A smiling man in a white shirt with a blue tie and glasses leans against a railing.
Chris Kaposy, associate professor of bioethics at Memorial University, says the provincial government should be more transparent with its COVID-19 dashboard. (Submitted by Chris Kaposy)

Chris Kaposy, an associate professor of bioethics at Memorial University, said he's willing to accept that Public Health didn't intend to make it more difficult to determine how many people are dying from COVID-19, but said the government has an obligation to be transparent about pandemic data.

"At some point, if it's recognized that there's a discrepancy between the numbers being reported versus … the actual number of deaths in the province in a given reporting period," he said, "and it's pointed out to the government that this discrepancy is being noticed and the government doesn't actually take steps to fix that lack of transparency, at some point you have to assume that this is being done deliberately."

It would be easy to fix the problem, he said.

"Why not just announce the number of deaths that have occurred since the last update that haven't been announced, which would include those that fall within the current reporting period and those that happened before but weren't recognized as COVID deaths prior to the current reporting period, right? Seems like a simple fix."

Especially since the emergence of Omicron, the number of cases hasn't really been a meaningful measure of COVID-19's spread, he said, but other information is definitive and objective.

"Deaths, hospitalizations — that's objective information, right? And that can also potentially be meaningful information, particularly, you know, imagine if you're an elderly person and you need to go to the grocery store and you're trying to decide whether you should wear a mask or not," he said.

"If you thought that really there haven't been that many people going to hospital or dying from COVID, maybe you would have a false sense of security and not wear your mask."

When the province is under a public health emergency, Kaposy noted, pandemic decisions are handed over to the provincial chief medical officer of health — for good reason.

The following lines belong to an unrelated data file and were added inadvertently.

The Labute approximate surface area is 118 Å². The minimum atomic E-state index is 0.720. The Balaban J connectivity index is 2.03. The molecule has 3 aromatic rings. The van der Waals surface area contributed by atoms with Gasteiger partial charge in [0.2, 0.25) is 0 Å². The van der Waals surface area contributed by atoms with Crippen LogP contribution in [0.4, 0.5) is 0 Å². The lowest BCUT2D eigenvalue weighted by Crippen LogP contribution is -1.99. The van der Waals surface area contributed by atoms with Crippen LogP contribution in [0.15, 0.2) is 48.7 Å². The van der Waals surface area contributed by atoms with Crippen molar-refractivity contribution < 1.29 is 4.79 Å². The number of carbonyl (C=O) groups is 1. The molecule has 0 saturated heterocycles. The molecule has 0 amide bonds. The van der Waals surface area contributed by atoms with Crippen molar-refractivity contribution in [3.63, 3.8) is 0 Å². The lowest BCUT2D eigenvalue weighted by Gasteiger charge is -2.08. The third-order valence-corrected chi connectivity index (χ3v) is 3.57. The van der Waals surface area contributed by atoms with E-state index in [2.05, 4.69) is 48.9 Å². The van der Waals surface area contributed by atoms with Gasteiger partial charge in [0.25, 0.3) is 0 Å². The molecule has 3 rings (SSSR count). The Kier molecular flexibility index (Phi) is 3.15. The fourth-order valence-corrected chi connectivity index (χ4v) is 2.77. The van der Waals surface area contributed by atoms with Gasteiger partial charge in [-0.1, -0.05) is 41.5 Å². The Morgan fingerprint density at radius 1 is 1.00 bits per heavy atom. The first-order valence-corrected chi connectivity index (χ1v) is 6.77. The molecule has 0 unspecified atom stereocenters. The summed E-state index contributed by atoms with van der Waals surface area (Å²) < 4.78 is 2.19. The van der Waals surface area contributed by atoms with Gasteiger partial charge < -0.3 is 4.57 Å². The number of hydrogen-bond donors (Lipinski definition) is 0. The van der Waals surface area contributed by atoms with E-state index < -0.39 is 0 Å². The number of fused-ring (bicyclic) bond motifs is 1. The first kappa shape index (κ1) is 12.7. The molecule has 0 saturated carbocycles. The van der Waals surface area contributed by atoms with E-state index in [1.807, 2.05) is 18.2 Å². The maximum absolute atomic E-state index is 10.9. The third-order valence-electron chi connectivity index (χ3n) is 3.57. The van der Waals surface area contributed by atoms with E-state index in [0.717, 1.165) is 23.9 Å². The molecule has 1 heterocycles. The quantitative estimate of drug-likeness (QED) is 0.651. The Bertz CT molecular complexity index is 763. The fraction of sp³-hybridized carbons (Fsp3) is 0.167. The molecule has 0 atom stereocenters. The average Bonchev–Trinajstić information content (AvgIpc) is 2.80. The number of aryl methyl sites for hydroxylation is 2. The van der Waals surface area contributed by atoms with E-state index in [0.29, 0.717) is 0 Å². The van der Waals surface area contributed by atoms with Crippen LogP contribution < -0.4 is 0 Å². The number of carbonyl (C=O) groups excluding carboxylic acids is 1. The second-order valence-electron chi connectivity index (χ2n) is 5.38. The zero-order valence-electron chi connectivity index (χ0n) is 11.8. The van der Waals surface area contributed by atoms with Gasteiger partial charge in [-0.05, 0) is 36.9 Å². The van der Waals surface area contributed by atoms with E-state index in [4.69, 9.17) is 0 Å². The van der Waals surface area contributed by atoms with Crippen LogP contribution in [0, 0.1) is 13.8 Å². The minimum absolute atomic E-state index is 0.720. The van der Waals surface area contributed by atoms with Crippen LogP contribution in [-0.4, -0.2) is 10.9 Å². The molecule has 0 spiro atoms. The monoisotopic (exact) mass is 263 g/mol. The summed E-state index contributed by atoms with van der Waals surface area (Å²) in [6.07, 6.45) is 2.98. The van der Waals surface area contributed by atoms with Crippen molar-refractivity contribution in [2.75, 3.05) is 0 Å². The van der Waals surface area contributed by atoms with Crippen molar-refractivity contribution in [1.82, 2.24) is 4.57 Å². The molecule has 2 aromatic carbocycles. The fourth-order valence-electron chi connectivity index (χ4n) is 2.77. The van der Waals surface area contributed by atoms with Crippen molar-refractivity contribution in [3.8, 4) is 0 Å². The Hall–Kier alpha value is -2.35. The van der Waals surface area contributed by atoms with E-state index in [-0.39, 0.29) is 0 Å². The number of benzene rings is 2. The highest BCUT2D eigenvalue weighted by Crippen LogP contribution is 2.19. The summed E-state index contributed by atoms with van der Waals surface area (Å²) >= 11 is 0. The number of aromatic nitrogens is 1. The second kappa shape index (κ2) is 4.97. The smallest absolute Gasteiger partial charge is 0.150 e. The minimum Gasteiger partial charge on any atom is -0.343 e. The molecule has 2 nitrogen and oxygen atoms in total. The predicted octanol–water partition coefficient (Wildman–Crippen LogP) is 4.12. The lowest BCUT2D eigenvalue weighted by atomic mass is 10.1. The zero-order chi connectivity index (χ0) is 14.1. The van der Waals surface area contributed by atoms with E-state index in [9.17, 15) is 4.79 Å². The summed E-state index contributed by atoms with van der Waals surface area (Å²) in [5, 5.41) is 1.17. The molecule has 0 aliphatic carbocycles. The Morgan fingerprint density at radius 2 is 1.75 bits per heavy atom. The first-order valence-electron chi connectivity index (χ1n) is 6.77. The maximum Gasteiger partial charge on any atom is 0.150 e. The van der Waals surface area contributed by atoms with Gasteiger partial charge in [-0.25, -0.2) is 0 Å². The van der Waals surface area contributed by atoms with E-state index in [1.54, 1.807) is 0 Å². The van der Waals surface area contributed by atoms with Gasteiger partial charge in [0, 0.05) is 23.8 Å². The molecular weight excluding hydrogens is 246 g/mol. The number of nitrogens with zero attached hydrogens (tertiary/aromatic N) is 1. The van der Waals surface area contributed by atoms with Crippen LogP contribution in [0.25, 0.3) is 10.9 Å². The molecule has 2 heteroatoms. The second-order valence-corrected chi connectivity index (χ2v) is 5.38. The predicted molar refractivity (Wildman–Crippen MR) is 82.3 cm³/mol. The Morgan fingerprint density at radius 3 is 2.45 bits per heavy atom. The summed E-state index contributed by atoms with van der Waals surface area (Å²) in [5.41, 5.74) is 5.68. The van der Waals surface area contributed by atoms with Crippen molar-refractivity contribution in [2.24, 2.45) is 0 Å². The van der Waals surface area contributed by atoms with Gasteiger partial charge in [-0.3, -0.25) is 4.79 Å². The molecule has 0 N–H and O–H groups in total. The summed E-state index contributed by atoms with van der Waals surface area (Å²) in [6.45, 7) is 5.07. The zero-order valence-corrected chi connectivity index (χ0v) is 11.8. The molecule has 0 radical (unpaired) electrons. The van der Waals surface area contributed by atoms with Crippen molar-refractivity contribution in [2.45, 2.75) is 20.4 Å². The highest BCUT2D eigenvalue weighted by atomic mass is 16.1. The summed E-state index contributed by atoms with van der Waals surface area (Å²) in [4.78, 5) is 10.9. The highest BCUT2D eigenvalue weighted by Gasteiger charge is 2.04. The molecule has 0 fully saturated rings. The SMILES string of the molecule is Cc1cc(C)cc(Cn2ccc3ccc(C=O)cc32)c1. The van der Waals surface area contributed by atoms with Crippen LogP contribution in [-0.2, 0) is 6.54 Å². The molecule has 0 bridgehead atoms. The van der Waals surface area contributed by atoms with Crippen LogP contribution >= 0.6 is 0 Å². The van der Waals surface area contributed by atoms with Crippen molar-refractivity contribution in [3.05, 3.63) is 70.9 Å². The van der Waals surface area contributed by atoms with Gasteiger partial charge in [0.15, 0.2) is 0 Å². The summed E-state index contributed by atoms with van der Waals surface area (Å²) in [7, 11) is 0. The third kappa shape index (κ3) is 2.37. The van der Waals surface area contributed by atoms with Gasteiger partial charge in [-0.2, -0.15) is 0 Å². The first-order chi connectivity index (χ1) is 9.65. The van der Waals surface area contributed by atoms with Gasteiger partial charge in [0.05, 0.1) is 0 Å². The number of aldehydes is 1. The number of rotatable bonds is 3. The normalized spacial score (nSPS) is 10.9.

"It's actually a pretty good law, because when you have an emergency you want the people with the relevant expertise to be making the decisions," he said.

But when the emergency is over — N.L.'s public health emergency was declared over in March 2022 — management of the pandemic goes back to the political leadership, he said.

"And what that means is there's no longer a firewall between … the experts and the politicians for making decisions about the pandemic," he said.

"So what this could mean is that … there's political motives, even if they're not acknowledged or even if they're not aware of these motives themselves to perhaps downplay the effect of the pandemic on the population."

I'm not going to interfere with how Public Health collect and report the data. I think they've earned our trust, and I trust the work that they do.- Tom Osborne

Health Minister Tom Osborne repeatedly told CBC News that Public Health is responsible for COVID-19 information, including what's on the dashboard, and said the division has proven its ability to deal with COVID-19 reporting.

"This province is a leader in North America, really, in responding to COVID," he said. "We had amongst the lowest COVID-19 rates in North America and some of the highest vaccination rates."

Asked why the dashboard doesn't provide the same level of information provided in flu updates, Osborne said Fitzgerald is the best person to ask.

"We don't sign off on the statistics or the reporting," he said. "We have put a great deal of confidence in Dr. Fitzgerald, and rightfully so. I think she has been a world leader in terms of managing COVID and the pandemic in this province."

He said the government continues to follow Public Health's pandemic recommendations, including information.

"I'm not going to interfere with how Public Health collect and report the data," he said. "I think they've earned our trust, and I trust the work that they do."

He added he'd be willing to sit down with Public Health and review the dashboard, but he trusts their reporting — and he told CBC News that there's no desire on the government's part to downplay deaths.

"For some reason, you seem to think that the dashboard is politically motivated. I can assure you that it's not," he said. "It's a Public Health dashboard. The data is collected and reported by Public Health."

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Daniel MacEachern is a St. John's-based reporter and producer with CBC News. You can email him at